Managing Owner; L. Cranfield of Rowhedge

Master; W. Cranfield of Rowhedge. No Certificate

“Fishing off the Coast of Essex. Laid up at (Rowhedge – crossed out) Brightlingsea since 22.4.84”

All – Born Essex. No Royal Naval Volunteer’s Certificate

William Cranfield born 1856. Same Ship – Continued. Master. Discharged 22.4.84 at Brightlingsea

Charles Simons born 1853. Same Ship – Continued. AB. Discharged 22.4.84 at Brightlingsea

William Bewen born 1857. Last served on STRACHAN – London. AB. Discharged as above

Received at Colchester 17 July 1884. Signed William Cranfield, Master.

 

THE ESSEX STANDARD - Saturday 27 September 1884 - “EAST DONYLAND REGATTA – More salubrious weather could not have been wished than that which favoured the promoters of this popular annual Regatta, which took place at East Donyland, on Thursday”..... “Lemon Cranfield ably officiated” as Commodore and Judge, and Captains A., J., and L. Cranfield were members of the organising committee. “The little village was quite en fete, the houses being freely decorated with flags, &c., whilst bunting was profusely displayed from several yachts wintering here. Large crowds of people lined the banks of the river, or wandered about the hard and patronised the various shows, merry-go-rounds, &c.

Race for Fishing Smacks (open) under 20 tons B.M. 1st prize, £6; 2nd, £4; 3rd, £2. No time allowance. 1. Neva (Capt. L. Cranfield); 2. Wonder (Capt. J. Carter); 3. Lilly (sic) (Capt. J. Cranfield). 4. Violet (Capt. J. Mason). The smacks were started from H.M. Guardship, Brightlingsea, at 9a.m., the breeze, which was only moderate, blowing W.N.W. The course was round the Priory Spit, past the Wallett Spit Way, through the Knoll Channel, and up the river to the Committee Boat. The Wonder was first away, followed by Lilly, Neva and Violet. Neva gradually pulled to the fore, passing the Wonder and Lilly, and came in winner by eight and a half minutes, having occupied exactly 4½ hours on the journey. Lilly was 15 minutes in the rear of Neva.

Race for Two-oared Smacks’ Boats. 1st prize, 15s; 2nd, 7s. 6d. 1. Neva; 2. Fruit; 0. Swedenburgh (sic); 0. Jemima; 0. Elizabeth and Ann. A good race, won by about eight lengths.

Race for Four-oared Smacks’ Boats. 1st prize, £1. 10; 2nd, 15s; 3rd, 5s. 1. Mary Ann (H. Tye); 2. Neva (Capt. L. Cranfield); 3. Concord (D. Martin); 0. Jemima (T. Allen). The Neva and Mary Ann raced on even terms for a long way, and until nearing home it was a question of who would win. The Mary Ann’s men, however, outstayed their opponents.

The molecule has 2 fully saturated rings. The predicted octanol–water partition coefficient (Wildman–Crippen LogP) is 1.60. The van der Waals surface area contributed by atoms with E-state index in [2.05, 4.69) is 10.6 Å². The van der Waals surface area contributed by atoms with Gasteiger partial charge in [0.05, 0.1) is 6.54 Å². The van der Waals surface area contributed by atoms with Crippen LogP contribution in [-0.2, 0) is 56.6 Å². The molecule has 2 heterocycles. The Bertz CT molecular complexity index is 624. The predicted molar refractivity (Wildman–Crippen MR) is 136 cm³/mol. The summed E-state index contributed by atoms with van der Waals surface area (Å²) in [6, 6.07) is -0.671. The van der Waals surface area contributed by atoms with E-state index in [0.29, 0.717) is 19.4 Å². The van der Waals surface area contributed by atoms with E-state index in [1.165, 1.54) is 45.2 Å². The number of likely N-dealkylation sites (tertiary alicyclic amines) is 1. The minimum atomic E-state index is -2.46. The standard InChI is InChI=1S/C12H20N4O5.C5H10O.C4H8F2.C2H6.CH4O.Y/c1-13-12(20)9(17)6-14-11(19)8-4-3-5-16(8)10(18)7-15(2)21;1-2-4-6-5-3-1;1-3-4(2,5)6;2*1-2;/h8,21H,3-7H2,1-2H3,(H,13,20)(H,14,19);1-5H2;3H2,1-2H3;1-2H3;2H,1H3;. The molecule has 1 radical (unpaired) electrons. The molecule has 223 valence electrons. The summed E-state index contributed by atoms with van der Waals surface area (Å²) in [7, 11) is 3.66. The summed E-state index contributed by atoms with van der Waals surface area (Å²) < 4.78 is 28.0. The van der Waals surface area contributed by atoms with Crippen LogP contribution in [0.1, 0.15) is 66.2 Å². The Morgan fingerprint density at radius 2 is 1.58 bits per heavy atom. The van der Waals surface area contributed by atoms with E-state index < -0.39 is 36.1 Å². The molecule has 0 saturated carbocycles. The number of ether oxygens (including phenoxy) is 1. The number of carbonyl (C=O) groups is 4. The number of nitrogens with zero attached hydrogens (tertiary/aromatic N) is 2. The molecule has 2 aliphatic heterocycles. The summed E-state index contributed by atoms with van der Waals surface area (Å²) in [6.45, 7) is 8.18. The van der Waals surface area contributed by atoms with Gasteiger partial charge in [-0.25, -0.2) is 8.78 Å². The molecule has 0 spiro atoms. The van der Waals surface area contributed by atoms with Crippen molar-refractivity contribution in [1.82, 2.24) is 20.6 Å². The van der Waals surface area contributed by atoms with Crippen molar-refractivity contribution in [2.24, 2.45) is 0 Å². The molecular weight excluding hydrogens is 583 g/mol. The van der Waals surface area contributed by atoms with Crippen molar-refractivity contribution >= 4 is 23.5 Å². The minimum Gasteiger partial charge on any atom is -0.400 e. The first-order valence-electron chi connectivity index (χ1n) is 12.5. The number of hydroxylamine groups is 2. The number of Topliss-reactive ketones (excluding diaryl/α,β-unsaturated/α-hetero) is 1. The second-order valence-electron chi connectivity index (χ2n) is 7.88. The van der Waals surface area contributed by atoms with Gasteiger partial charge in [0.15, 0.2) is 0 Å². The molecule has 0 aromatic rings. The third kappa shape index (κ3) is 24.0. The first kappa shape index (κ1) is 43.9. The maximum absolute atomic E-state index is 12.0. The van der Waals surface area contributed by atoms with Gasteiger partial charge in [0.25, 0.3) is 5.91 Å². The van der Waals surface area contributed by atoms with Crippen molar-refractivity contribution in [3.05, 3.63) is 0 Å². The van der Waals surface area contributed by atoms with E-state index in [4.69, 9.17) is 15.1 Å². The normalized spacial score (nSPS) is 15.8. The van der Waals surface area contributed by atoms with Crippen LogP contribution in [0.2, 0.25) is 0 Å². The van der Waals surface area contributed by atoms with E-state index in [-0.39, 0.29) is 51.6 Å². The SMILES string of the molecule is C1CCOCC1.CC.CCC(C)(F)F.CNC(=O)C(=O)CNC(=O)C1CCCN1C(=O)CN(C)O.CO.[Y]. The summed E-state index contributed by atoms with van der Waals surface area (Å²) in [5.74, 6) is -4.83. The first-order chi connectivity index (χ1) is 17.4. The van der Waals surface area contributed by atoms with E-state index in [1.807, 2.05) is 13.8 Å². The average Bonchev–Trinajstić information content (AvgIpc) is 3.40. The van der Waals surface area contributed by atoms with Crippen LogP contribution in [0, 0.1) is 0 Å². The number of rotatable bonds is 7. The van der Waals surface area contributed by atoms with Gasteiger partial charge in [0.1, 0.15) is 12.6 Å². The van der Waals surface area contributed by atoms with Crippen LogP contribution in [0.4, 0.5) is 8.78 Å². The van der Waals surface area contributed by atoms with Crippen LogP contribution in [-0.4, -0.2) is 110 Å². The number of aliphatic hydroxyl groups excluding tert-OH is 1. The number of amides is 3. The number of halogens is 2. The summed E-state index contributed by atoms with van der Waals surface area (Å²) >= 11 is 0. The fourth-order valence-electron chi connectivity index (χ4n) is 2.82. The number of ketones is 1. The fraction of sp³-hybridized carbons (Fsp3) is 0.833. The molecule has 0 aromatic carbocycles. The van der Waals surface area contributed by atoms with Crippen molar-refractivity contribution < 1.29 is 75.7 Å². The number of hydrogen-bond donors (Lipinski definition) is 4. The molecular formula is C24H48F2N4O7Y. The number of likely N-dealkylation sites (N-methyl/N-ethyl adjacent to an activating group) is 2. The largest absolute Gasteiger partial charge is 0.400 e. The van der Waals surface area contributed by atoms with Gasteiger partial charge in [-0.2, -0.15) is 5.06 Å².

Single-handed Race for Yacht Captains of East Donyland – 1st prize, £1; 2nd, 15s; 3rd, 10s. 1.P. Harris, Cymothoe; 2. W.W. Cranfield, Arethusa; 3. H. Dowman, Maggie; 0. W. Allen, Mascotte.

 

 

THE ESSEX STANDARD - Saturday 11 October 1884 - “WYVENHOE & COLCHESTER REGATTA – The above very popular Regatta was held at Wyvenhoe on Thursday.... there were several heavy storms of rain.... The Quays were lined with spectators, all the windows facing the River were fully tenanted, many of the craft in the river had parties aboard, and there was a tolerably good display of bunting both ashore and afloat.

Smacks’ Race, for fishing smacks in commission not exceeding 20 tons B.M. First prize £8, 2nd £5, 3rd £3, 4th £1. The entries were – Ada, Jas. Mills, Wyvenhoe; Eudoia, Jas. Mason, sen., Wyvenhoe; Lily, John Cranfield, Rowhedge; Mary, Geo. Death, Wyvenhoe; Neva, L. Cranfield, Rowhedge; Violet, Jas. Mason, jun., Wyvenhoe; Wonder, Jas. Carter, Wyvenhoe.

This was a most interesting match, and was watched with great interest, especially by the fishing portion of the population of Wyvenhoe and Rowhedge. The smacks were started (a flying start) from off the Guard Boat at Mersea, by the Commodore and Vice-Commodore and several of the Committee in a steam launch.... In fine bright weather, and with a fresh breeze blowing from the southward, the gun to prepare was fired at 10.26a.m., and five minutes later the competing smacks were sent on their way. Wonder, Neva, and Eudoia were first over the line, followed in order by Lily, Ada, and Violet. It was a dead beat to windward, with all plain and jib headed topsails aloft in every boat, to the Bar Buoy, and thence a reach to the Priory Spit Buoy, a beat again to the Spitway Buoy, and then a run home to Wyvenhoe, finishing opposite the Committee boat. Earlier in the race the Neva, a nice little boat and well handled, took the lead and maintained it till the finish, but the Wonder made a gallant struggle for the first place, and was only beaten by less than three minutes, the Eudoia being a good third. The smacks were thus timed:- Neva 2.23.4, Wonder 2.26.0, Eudoia 2.27.30, Lily 2.43.30, Violet 2.48.0, Ada 2.51.0. Mary not timed.”

 

THE ESSEX STANDARD - Saturday 27 December 1884 - “BAD WEATHER- During the windy weather of the past few days the fishermen have done little or nothing. The Neva, owned by Captain L. Cranfield, has had her boat carried away, and several have had their nets torn and baulks broken, through the great quantity of weed”.

 

 

ESSEX RECORD OFFICE – CREW LISTS; A4743 Box 108

Port of Colchester

NEVA of Colchester. 1.7.84 – 31.12.84

Fishing Number; 86CK. Registered Tonnage; 9

Managing Owner; L. Cranfield of Rowhedge. Master; W. Cranfield of Rowhedge. No Certificate

“Laid up at Rowhedge till 9.84. Since – Fishing off the Coast of Essex

All – Born Essex. No Royal Naval Volunteer’s Certificate

William Cranfield born 1856. Last served on ARETHUSA – Cowes 1884. Joined present Ship; 9.84 at Rowhedge. Master. Remaining

William Brown born 1833. Last served on TORPIDA – London. AB. Remaining

Thomas Jay born 1848. Last served on MIRANDA – Colchester. AB. Remaining